Last modified on Fri 12 Apr 2024

Useberry is a user-testing platform that uses your clickable prototype to get actionable insights from real users. You can use it for both moderated and unmoderated sessions. It supports Card Sorting, Tree testing, Surveys, and 5-second tests as well, so you can go wild and combine different techniques in your study.

Useberry works with prototypes for desktop, mobile, or tablet products. You can import the prototypes from Figma simply by copying the URL of the prototype. Then you create missions (tasks) and pose questions to see how they react to your product. There are some Useberry-specific prototyping rules that can help you avoid troubleshooting.

To conduct research with Useberry, you can use Infinum’s professional Useberry account. Set your research goals, sign in, add a project and let the tasks flow! There is a dedicated handbook chapter that can help you define user tasks that will allow you to achieve research goals.

One neat Useberry feature is naming your tasks and questions. It'll be easier to filter the results and navigate them if every task and question has an internal name, such as "Top-up details" or "Clarity of an XY chart." This is an internal name visible only to you and others seeing the results. Participants only see the instructions or the question itself. You can set the task or question name by clicking the pencil at the top of the mid-section of the screen next to the type of the block.

After the testing, you get a UX report based on the participants' behavior and the answers they've given. Useberry tracks and records user interactions, such as clicks, scrolls, and taps. This allows you to see exactly how users are interacting with the product or system, and to identify any issues or pain points that users may be experiencing.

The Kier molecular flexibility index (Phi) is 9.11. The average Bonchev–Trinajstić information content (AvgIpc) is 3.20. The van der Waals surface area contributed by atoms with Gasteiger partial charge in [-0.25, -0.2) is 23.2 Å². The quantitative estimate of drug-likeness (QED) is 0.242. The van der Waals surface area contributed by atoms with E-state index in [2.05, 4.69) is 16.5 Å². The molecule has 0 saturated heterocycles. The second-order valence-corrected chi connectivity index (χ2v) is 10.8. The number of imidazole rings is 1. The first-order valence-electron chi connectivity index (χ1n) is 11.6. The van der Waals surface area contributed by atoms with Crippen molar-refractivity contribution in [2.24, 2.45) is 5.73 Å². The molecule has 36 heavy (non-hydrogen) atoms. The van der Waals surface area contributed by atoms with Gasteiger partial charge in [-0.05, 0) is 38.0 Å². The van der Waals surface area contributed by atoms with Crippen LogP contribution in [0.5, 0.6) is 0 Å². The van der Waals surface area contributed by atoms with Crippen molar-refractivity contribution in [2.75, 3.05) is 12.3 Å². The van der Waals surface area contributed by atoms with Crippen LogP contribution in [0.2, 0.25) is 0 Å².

Additionally, Useberry provides heatmaps and session recordings, which provide visual representations of user behavior and can be used to identify patterns and trends in user interactions. All data can be filtered and segmented based on different criteria, such as demographics.

If you like looking at spreadsheets, you can get a .csv file with results; if you like vibrantly visualized and interactive results, Useberry prepares a lot of graphs for you.

To summarize, creating a Useberry is a mid-game move. You'll first have to cover the foundations of usability testing by doing these three:

Preparing the Figma prototype for Useberry

Some Useberry-specific prototyping requirements need to be respected if you want the two to work together. And it’s not really a 2-minute plug & play action, be ready to spend some time working on this.

After a couple of years of trial and error and Useberry troubleshooting, we have distilled some advice that can help you prepare your prototype for Useberry. Please let Ante or Nina know if you think we need to update or add some of the advices 🙂

We hope these 2300 tips helped you import a prototype and publish study without a lot of hassle. If you end up with an error screen after going through all of these tips & tricks — ping Ante, Nina, or check Useberry’s help resources.

Analyzing Useberry results is covered in our internal deck on analyzing Maze → Google Drive

Here’s the accompanying video of Nina and Ante explaining this process → Google Drive